That's my point. You can be open source (because your code product is freely available) but you can put limitations on commercial products that were based on your work.

Actually both the Open Source Definition and the Free Software Definition specifically allow commercial distribution. From the Free Software Definition:

Quote“Free software” does not mean “noncommercial”. A free program must be available for commercial use, commercial development, and commercial distribution. Commercial development of free software is no longer unusual; such free commercial software is very important. You may have paid money to get copies of free software, or you may have obtained copies at no charge. But regardless of how you got your copies, you always have the freedom to copy and change the software, even to sell copies.

In fact the FSF has an entire article on that topic. What often confuses these matter is the distinction between commercial and proprietary. If I take the Linux kernel and/or its source code, burn it to a CD and sell that CD. That is a commercial transaction. The Linux kernel's GPL license allows such a transaction. If I do the same with Apache, that is still a commercial transaction. The Apache License 2.0 allows that commercial transation.

Now the GPL unlike the Apache License 2.0 is, in addition to being open source and free software, a copyleft license. So if I take the Linux kernel, make changes to it and release those changes to the public, but I refuse to release the source code to that changed version I am in violation of the GPL. That is the nature of copyleft.

The Apache License 2.0 is a free software/open source license. But it is not a copyleft license. So I can take Apache, modify it and sell the modified version as MyAwesomeWebserver or something and withhold the source code to that version. The Apache license allows that. Now that modified version would not be Free Software or Open Source. But Apache is.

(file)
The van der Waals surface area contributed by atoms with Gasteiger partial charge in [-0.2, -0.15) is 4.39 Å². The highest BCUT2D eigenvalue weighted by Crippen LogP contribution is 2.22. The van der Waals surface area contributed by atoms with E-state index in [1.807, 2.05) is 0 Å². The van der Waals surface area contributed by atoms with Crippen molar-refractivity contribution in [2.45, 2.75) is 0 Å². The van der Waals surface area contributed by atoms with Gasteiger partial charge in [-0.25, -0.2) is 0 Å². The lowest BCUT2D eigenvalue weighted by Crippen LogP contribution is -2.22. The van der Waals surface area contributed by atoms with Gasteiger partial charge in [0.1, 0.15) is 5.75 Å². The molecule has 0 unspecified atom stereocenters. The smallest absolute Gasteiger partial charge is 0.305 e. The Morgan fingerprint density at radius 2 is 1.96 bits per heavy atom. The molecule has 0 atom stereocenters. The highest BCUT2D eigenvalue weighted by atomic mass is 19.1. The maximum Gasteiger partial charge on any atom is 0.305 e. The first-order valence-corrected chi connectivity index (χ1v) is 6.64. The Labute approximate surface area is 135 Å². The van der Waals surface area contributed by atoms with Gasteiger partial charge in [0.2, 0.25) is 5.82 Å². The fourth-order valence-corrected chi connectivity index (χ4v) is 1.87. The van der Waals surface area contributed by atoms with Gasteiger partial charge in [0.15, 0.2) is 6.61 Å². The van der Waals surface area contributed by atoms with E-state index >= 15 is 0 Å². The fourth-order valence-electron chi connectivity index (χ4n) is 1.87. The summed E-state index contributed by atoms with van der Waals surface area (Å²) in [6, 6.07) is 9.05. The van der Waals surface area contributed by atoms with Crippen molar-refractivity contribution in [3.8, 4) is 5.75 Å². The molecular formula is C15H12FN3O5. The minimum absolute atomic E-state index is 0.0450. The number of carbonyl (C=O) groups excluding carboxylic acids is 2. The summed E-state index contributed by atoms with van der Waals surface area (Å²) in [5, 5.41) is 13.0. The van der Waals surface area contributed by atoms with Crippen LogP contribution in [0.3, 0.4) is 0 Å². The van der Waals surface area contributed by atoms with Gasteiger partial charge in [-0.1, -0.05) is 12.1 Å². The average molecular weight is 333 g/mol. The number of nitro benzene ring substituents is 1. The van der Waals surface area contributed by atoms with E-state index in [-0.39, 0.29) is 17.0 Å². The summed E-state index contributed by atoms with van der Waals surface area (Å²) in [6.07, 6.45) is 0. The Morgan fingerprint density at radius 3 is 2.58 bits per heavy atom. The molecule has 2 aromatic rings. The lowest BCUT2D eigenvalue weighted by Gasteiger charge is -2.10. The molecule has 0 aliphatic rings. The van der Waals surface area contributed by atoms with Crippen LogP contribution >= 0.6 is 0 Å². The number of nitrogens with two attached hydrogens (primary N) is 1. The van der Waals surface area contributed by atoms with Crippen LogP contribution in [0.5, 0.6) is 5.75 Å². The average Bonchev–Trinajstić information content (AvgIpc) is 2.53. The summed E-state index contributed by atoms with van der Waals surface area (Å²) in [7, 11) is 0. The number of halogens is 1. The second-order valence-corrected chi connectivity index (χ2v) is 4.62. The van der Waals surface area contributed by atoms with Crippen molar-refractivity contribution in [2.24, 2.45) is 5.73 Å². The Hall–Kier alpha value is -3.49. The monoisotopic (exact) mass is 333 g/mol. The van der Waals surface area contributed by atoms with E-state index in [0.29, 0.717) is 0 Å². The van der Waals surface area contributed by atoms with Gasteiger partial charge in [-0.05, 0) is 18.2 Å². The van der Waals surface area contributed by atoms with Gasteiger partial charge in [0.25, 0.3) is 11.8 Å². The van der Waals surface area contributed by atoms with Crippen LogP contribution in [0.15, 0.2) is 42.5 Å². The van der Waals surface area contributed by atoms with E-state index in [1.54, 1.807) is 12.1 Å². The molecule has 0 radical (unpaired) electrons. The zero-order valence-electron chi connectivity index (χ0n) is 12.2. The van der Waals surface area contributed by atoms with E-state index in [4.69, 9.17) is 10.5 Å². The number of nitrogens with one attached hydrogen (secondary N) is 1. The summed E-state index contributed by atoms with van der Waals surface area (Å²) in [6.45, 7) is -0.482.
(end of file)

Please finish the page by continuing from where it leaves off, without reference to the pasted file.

Now of course there are nuances, details and footnotes to all of this. For example take the Mozilla Public License that Firefox uses. It is a copyleft license, but it is a file based copyleft. So long as my changes are in separate files, I can release a proprietary modified version.

Due to the copyleft nature of the GPL some projects have gone with a dual license business model. Meaning that they sell exceptions to the GPL. Allowing others to create proprietary derivative works. This is premised on the project/organisation holding the necessary legal rights(often via copyright assignments) to sell exceptions. I could take MySQL, make changes and release my own AwesomeSQL. I can even sell that version, so long as I abide by the terms of the GPL. That would include releasing the source code. Now I would hold the copyrights to my changes so MySQL could not sell exceptions to AwesomeSQL as a whole. Nor could I actually since MySQL would hold the majority of the copyright.

The part of the Unity TOS that is being disputed is definitely not compatible with either the Open Source Definition or the Free Software Definition and accordingly none of the licenses on the OSI's or FSF's respective lists contain any terms like that.

Edit:

I should expand the point about the Unity TOS and Open Source/Free Software. The 6th point of the Open Source Definition is this: "The license must not restrict anyone from making use of the program in a specific field of endeavor. For example, it may not restrict the program from being used in a business, or from being used for genetic research."

So an Open Source license cannot have restrictions on using the software for cloud services, streaming, etc.

Similarly from the Free Software Definition: "The freedom to run the program means the freedom for any kind of person or organization to use it on any kind of computer system, for any kind of overall job and purpose, without being required to communicate about it with the developer or any other specific entity. In this freedom, it is the user's purpose that matters, not the developer's purpose; you as a user are free to run the program for your purposes, and if you distribute it to someone else, she is then free to run it for her purposes, but you are not entitled to impose your purposes on her."


Last edited by Kristian at 13 January 2019 at 3:32 pm UTC. Edited 3 times.
etonbears 13 January 2019 at 3:22 pm UTC
x_wing
Purple Library Guy
x_wing
Purple Library GuyBy definition, an open source engine could not have "the current license situation" because whether something is open source is determined by whether the license gives you rights that don't allow this kind of situation to happen. It's about freedom, not just being able to look at code.

It's about freedom, but you can add commercial limitations. Just like Mysql license does.